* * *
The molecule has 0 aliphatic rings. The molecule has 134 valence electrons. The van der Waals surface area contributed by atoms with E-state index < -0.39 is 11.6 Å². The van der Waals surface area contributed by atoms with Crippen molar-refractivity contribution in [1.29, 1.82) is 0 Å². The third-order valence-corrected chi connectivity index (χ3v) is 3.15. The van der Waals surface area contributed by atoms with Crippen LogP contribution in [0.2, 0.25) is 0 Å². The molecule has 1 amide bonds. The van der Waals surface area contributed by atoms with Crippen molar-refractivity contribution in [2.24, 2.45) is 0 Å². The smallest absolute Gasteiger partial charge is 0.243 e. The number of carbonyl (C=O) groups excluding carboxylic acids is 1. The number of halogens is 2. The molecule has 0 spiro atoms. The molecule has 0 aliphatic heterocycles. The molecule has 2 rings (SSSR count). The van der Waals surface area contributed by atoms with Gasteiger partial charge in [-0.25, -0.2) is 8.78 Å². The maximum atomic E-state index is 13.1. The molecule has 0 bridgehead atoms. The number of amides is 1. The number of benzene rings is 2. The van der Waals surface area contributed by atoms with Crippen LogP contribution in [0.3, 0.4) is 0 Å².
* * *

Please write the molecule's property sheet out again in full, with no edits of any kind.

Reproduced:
The molecule has 0 aliphatic rings. The molecule has 134 valence electrons. The van der Waals surface area contributed by atoms with E-state index < -0.39 is 11.6 Å². The van der Waals surface area contributed by atoms with Crippen molar-refractivity contribution in [1.29, 1.82) is 0 Å². The third-order valence-corrected chi connectivity index (χ3v) is 3.15. The van der Waals surface area contributed by atoms with Crippen LogP contribution in [0.2, 0.25) is 0 Å². The molecule has 1 amide bonds. The van der Waals surface area contributed by atoms with Crippen molar-refractivity contribution in [2.24, 2.45) is 0 Å². The smallest absolute Gasteiger partial charge is 0.243 e. The number of carbonyl (C=O) groups excluding carboxylic acids is 1. The number of halogens is 2. The molecule has 0 spiro atoms. The molecule has 0 aliphatic heterocycles. The molecule has 2 rings (SSSR count). The van der Waals surface area contributed by atoms with Gasteiger partial charge in [-0.25, -0.2) is 8.78 Å². The maximum atomic E-state index is 13.1. The molecule has 0 bridgehead atoms. The number of amides is 1. The number of benzene rings is 2. The van der Waals surface area contributed by atoms with Crippen LogP contribution in [0.3, 0.4) is 0 Å².